View an eclipse, get a meal

By Stephen Harris - For The Tribune

Stephen Harris Back In The Hometown

Stephen tracks the 1970 eclipse.

Christopher Columbus was in trouble. During his fourth voyage to the New World, Columbus was shipwrecked on Jamaica. Hostile natives had cut off the Europeans’ supply of food. But Columbus had a book that predicted a lunar eclipse. And he took a gamble.

Columbus told the Indians that if they did not resume feeding him and his crew, the moon would be taken away. The natives didn’t buy it.

But that night as the moon rose in the east a lunar eclipse seemed to make it disappear, and the natives hurried and appealed to Columbus to give back the moon. The discoverer of America got his food and survived.

Now we have a chance to take advantage as did ol’ Chris. A dramatic solar eclipse is coming Aug. 21. Its path will cut a swath across the middle of the U.S. and give many a rare sight, though it’ll not be so dramatic here.

Here in the hometown, a partial eclipse will be at its best at 2:40 p.m. when about 95 percent of the sun will be blocked by the moon, according to NASA.

Expect to hear more about the big eclipse as the time draws near.

The eclipse will be most dramatic to the south. For instance, in Charleston, South Carolina, for about two minutes the entire face of the sun will be blocked by the moon. They say lodging there already is booked, and Charleston and the coastal suburb of Isle of Palms have had eclipse websites up for months.

I got a nice school science fair project out of the last big solar eclipse in these parts, on a snowy March 7, 1970. Sometime afterward I set up an exhibit for the fair that included my drawings of stages of the eclipse while using my old telescope in my backyard.

You can take a Quaker oatmeal can, and the sun’s image from the telescope will show on the bottom of the can. I traced the eclipse every 10 minutes or so.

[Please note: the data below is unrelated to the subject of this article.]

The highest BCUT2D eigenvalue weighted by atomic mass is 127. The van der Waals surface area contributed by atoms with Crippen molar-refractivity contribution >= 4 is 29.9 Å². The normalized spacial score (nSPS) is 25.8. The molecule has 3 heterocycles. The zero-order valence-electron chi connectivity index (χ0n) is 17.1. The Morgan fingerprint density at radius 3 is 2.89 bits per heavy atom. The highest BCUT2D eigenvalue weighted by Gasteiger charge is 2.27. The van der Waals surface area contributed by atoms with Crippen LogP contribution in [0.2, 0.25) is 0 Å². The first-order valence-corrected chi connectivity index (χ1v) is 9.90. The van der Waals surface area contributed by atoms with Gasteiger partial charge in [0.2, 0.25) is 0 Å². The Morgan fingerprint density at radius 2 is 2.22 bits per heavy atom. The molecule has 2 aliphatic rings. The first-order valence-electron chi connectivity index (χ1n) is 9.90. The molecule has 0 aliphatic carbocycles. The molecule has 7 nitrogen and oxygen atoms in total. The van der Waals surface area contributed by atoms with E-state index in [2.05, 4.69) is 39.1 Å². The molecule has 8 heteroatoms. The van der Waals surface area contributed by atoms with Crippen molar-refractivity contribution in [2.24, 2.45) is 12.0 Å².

That’s an indirect and safe way to see the moon slowly cut in front of the sun. Never look at the sun during an eclipse, either with your eyes and most certainly don’t look into a telescope without a special sun filter.

I wish I still had my old science-fair exhibit and my eclipse notebook. But Mom did take a Polaroid photo, and I offer it here. (Wasn’t I a good-lookin’ young buck?)

During the last eclipse you could tell the difference it made. It was as if you were wearing some light-tinted sunglasses on a sunny day. Though the day was clear and mild following a snowfall, things around the backyard looked hazy. During the eclipse a neighbor came out of her house and said things looked strange.

I expect this next eclipse to be similar. I hope you get a chance to get out of the office or off the work floor and see it for yourself. And pray for no clouds.

You probably won’t be able to get the hometown natives to feed you like Columbus, but you can always give it a try. Tell the folks at your favorite restaurant that I sent you.

Stephen Harris returned home to live in State Road.

Stephen Harris

Back In The Hometown Harris

Back In The Hometown

Stephen tracks the 1970 eclipse. tracks the 1970 eclipse.

By Stephen Harris

For The Tribune

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